The company said xVM VirtualBox 2.1 has key enhancements including accelerated 3D graphics, improved network performance, built-in iSCSI support for storage systems, and support for Mac OS X on Intel Virtualisation Technology, VMware’s virtual machine disk format and Microsoft’s virtual hard disk format, an Intel Core i7 processor (codenamed Nehalem), and 64-bit guest OS on 32-bit host platforms.
It said the xVM VirtualBox open source hypervisor supports operating systems including Mac OS X, Linux, Windows, Solaris, and OpenSolaris, and enables users to create virtual machines where they can install their OS of choice, enabling developers to build, test, and run cross-platform, multi-tier applications on a single laptop or desktop computer. The 30MB software has surpassed 8 million downloads worldwide.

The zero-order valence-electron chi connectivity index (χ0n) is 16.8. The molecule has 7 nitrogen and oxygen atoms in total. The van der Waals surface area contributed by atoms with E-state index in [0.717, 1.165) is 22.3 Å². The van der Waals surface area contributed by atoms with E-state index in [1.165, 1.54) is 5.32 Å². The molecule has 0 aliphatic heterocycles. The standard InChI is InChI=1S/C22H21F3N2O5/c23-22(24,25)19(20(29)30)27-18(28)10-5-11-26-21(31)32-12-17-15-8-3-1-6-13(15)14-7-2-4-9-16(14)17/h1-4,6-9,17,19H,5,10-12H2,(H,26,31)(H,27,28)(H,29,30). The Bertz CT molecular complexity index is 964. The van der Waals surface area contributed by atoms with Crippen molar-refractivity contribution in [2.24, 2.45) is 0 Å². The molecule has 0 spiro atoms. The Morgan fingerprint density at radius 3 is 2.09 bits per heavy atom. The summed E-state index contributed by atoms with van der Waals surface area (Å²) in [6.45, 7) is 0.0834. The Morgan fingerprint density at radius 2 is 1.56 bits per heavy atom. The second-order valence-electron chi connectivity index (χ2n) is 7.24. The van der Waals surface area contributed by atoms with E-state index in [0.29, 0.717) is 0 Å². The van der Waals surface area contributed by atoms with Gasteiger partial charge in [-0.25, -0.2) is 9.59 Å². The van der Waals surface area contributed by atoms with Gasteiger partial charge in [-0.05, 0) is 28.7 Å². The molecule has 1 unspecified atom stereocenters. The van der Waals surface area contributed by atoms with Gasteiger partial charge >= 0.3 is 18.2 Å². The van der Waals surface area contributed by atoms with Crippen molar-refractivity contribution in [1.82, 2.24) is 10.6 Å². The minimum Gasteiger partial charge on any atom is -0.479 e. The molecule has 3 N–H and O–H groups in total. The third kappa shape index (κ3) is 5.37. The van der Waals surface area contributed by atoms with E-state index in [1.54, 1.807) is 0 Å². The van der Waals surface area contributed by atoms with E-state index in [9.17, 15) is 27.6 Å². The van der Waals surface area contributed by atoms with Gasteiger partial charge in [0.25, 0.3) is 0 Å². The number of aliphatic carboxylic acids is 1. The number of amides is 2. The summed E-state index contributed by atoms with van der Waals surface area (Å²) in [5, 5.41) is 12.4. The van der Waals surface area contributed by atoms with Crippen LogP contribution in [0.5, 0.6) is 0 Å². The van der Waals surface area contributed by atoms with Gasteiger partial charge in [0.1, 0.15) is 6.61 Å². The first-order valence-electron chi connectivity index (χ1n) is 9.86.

In September Sun expanded its desktop virtualisation partnership with VMware to add VMware Virtual Desktop Manager and VMware Virtual Desktop Infrastructure to its desktop virtualization portfolio.
Jim McHugh, vice president of marketing at Sun’s data centre software division, said: With each new update, xVM VirtualBox software is evolving into a must-have tool for developers looking for new ways to develop software. The excitement in the developer community has also taken xVM VirtualBox software into IT departments, where we’ve seen desktop virtualisation software being used to solve issues of PC management, software distribution, and desktop security.